Pressure Put On Achaia and Aetolia
Aulus being thus Proconsul, and wintering in Thessaly
B. C. 169. Aulus Hostilius, in Greece with proconsular authority,
sends Popilius and Octavius to visit the Greek towns and read the decree of the Senate.
with the army, sent Gaius Popilius and Gnaeus
Octavius to visit certain places in Greece.
They first came to Thebes, where, after speaking
in complimentary terms of the Thebans, they exhorted them to maintain their good disposition
towards Rome. They then went a round of
the cities in the Peloponnese, and endeavoured
to convince the people of the clemency and
humanity of the Senate by producing the1
which I recently mentioned.
They visit the Peloponnese, and express
some dissatisfaction at the backward policy of certain Achaeans.
At the same time they
made it clearly understood that the Senate was
aware who in the several states were hanging
back and trying to evade their obligations, and
who were forward and zealous; and they let it be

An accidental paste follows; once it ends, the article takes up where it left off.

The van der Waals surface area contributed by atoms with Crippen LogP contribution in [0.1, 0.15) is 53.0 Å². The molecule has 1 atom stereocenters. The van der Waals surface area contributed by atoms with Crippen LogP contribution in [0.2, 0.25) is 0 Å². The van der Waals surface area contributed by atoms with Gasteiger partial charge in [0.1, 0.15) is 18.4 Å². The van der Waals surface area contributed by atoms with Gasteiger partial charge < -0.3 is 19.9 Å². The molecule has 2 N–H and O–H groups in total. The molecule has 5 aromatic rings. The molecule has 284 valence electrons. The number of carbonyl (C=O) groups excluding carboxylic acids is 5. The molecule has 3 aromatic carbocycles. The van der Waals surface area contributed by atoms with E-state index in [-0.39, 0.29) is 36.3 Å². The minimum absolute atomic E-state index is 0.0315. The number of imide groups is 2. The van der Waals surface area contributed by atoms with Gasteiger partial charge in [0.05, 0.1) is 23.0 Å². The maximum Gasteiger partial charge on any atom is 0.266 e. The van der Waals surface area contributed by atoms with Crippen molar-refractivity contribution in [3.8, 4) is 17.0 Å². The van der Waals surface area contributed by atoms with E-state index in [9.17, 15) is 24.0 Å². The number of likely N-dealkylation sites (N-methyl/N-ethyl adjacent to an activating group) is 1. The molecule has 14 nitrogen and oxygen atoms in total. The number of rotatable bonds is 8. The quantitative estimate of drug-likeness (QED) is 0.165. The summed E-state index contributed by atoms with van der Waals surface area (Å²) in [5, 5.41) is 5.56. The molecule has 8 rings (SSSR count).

seen that they were as much displeased with those
who thus hung back as with those who openly
took the opposite side. This brought hesitation and doubt to
the minds of the people at large, as to how to frame their
words and actions so as to exactly suit the necessities of the
Lycortas, Archon, and Polybius are supposed to be particularly aimed at.
Gaius and Gnaeus were reported to have resolved, as
soon as the Achaean congress was assembled, to accuse Lycortas, Archon, and Polybius, and to point out
that they were opposed to the policy of Rome;
and were at the present moment refraining from
active measures, not because that was their
genuine inclination, but because they were watching the turn of events, and waiting their opportunity. They did
not, however, venture to do this, because they had no wellfounded pretext for attacking these men. Accordingly, when
met at Aegium, after delivering a speech of mingled
compliments and exhortation, they took ship for Aetolia.